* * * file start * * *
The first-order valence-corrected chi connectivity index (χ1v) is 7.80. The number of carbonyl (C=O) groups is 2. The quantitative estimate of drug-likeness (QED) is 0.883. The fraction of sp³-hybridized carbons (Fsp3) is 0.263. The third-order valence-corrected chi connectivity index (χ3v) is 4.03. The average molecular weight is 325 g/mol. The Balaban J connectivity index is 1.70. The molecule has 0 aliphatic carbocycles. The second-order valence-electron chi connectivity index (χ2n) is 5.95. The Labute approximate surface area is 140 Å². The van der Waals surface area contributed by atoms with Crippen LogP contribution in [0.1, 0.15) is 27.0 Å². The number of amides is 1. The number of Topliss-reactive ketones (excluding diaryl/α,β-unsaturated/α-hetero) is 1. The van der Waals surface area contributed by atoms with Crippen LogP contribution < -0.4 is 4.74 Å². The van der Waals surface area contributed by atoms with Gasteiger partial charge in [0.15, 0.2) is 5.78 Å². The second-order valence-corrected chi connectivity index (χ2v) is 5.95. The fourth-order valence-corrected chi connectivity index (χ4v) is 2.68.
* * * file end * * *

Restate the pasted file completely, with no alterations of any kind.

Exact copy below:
The first-order valence-corrected chi connectivity index (χ1v) is 7.80. The number of carbonyl (C=O) groups is 2. The quantitative estimate of drug-likeness (QED) is 0.883. The fraction of sp³-hybridized carbons (Fsp3) is 0.263. The third-order valence-corrected chi connectivity index (χ3v) is 4.03. The average molecular weight is 325 g/mol. The Balaban J connectivity index is 1.70. The molecule has 0 aliphatic carbocycles. The second-order valence-electron chi connectivity index (χ2n) is 5.95. The Labute approximate surface area is 140 Å². The van der Waals surface area contributed by atoms with Crippen LogP contribution in [0.1, 0.15) is 27.0 Å². The number of amides is 1. The number of Topliss-reactive ketones (excluding diaryl/α,β-unsaturated/α-hetero) is 1. The van der Waals surface area contributed by atoms with Crippen LogP contribution < -0.4 is 4.74 Å². The van der Waals surface area contributed by atoms with Gasteiger partial charge in [0.15, 0.2) is 5.78 Å². The second-order valence-corrected chi connectivity index (χ2v) is 5.95. The fourth-order valence-corrected chi connectivity index (χ4v) is 2.68.